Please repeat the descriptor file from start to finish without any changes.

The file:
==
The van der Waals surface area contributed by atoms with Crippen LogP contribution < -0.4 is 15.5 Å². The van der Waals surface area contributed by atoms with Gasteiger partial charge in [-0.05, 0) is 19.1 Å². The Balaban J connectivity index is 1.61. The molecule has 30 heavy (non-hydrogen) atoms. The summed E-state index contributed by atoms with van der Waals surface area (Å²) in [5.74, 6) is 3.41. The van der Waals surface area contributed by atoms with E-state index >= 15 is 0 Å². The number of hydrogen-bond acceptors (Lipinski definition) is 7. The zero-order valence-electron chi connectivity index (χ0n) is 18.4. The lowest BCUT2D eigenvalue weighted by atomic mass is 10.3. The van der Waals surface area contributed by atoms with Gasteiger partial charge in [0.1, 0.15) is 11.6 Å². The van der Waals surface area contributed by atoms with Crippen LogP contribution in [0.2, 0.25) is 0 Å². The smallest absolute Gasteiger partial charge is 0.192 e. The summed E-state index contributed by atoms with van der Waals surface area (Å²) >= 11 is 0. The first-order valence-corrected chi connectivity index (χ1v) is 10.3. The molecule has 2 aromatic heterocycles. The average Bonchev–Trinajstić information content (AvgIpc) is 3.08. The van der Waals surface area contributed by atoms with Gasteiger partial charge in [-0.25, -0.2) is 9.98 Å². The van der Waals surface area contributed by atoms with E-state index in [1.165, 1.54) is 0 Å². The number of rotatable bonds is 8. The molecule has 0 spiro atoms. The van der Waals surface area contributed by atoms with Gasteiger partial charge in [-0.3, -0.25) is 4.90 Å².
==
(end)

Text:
The van der Waals surface area contributed by atoms with Crippen LogP contribution < -0.4 is 15.5 Å². The van der Waals surface area contributed by atoms with Gasteiger partial charge in [-0.05, 0) is 19.1 Å². The Balaban J connectivity index is 1.61. The molecule has 30 heavy (non-hydrogen) atoms. The summed E-state index contributed by atoms with van der Waals surface area (Å²) in [5.74, 6) is 3.41. The van der Waals surface area contributed by atoms with E-state index >= 15 is 0 Å². The number of hydrogen-bond acceptors (Lipinski definition) is 7. The zero-order valence-electron chi connectivity index (χ0n) is 18.4. The lowest BCUT2D eigenvalue weighted by atomic mass is 10.3. The van der Waals surface area contributed by atoms with Gasteiger partial charge in [0.1, 0.15) is 11.6 Å². The van der Waals surface area contributed by atoms with Crippen LogP contribution in [0.2, 0.25) is 0 Å². The smallest absolute Gasteiger partial charge is 0.192 e. The summed E-state index contributed by atoms with van der Waals surface area (Å²) >= 11 is 0. The first-order valence-corrected chi connectivity index (χ1v) is 10.3. The molecule has 2 aromatic heterocycles. The average Bonchev–Trinajstić information content (AvgIpc) is 3.08. The van der Waals surface area contributed by atoms with Gasteiger partial charge in [-0.25, -0.2) is 9.98 Å². The van der Waals surface area contributed by atoms with E-state index in [1.165, 1.54) is 0 Å². The number of rotatable bonds is 8. The molecule has 0 spiro atoms. The van der Waals surface area contributed by atoms with Gasteiger partial charge in [-0.3, -0.25) is 4.90 Å².